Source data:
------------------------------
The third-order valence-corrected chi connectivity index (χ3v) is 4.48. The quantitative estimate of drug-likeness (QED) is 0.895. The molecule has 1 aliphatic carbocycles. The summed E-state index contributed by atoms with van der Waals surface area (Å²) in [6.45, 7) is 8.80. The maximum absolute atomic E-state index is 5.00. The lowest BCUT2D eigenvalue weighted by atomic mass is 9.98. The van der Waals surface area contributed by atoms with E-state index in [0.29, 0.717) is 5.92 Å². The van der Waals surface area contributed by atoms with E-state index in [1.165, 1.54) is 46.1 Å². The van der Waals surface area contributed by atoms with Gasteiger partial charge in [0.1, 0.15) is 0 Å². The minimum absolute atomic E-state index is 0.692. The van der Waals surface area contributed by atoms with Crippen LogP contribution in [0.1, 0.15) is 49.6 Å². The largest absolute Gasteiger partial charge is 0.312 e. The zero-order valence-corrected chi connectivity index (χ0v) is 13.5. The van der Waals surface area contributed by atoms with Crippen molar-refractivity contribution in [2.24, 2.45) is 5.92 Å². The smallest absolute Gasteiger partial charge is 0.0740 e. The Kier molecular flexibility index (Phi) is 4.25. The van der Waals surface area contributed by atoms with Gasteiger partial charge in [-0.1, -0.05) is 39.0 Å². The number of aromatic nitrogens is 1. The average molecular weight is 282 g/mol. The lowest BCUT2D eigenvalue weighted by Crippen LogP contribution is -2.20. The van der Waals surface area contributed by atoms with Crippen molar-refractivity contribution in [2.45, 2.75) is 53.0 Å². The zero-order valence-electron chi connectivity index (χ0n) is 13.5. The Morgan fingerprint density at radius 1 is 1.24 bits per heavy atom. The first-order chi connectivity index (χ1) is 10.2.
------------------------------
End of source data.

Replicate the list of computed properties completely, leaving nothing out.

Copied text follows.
The third-order valence-corrected chi connectivity index (χ3v) is 4.48. The quantitative estimate of drug-likeness (QED) is 0.895. The molecule has 1 aliphatic carbocycles. The summed E-state index contributed by atoms with van der Waals surface area (Å²) in [6.45, 7) is 8.80. The maximum absolute atomic E-state index is 5.00. The lowest BCUT2D eigenvalue weighted by atomic mass is 9.98. The van der Waals surface area contributed by atoms with E-state index in [0.29, 0.717) is 5.92 Å². The van der Waals surface area contributed by atoms with E-state index in [1.165, 1.54) is 46.1 Å². The van der Waals surface area contributed by atoms with Gasteiger partial charge in [0.1, 0.15) is 0 Å². The minimum absolute atomic E-state index is 0.692. The van der Waals surface area contributed by atoms with Crippen LogP contribution in [0.1, 0.15) is 49.6 Å². The largest absolute Gasteiger partial charge is 0.312 e. The zero-order valence-corrected chi connectivity index (χ0v) is 13.5. The van der Waals surface area contributed by atoms with Crippen molar-refractivity contribution in [2.24, 2.45) is 5.92 Å². The smallest absolute Gasteiger partial charge is 0.0740 e. The Kier molecular flexibility index (Phi) is 4.25. The van der Waals surface area contributed by atoms with Gasteiger partial charge in [-0.1, -0.05) is 39.0 Å². The number of aromatic nitrogens is 1. The average molecular weight is 282 g/mol. The lowest BCUT2D eigenvalue weighted by Crippen LogP contribution is -2.20. The van der Waals surface area contributed by atoms with Crippen molar-refractivity contribution in [2.45, 2.75) is 53.0 Å². The zero-order valence-electron chi connectivity index (χ0n) is 13.5. The Morgan fingerprint density at radius 1 is 1.24 bits per heavy atom. The first-order chi connectivity index (χ1) is 10.2.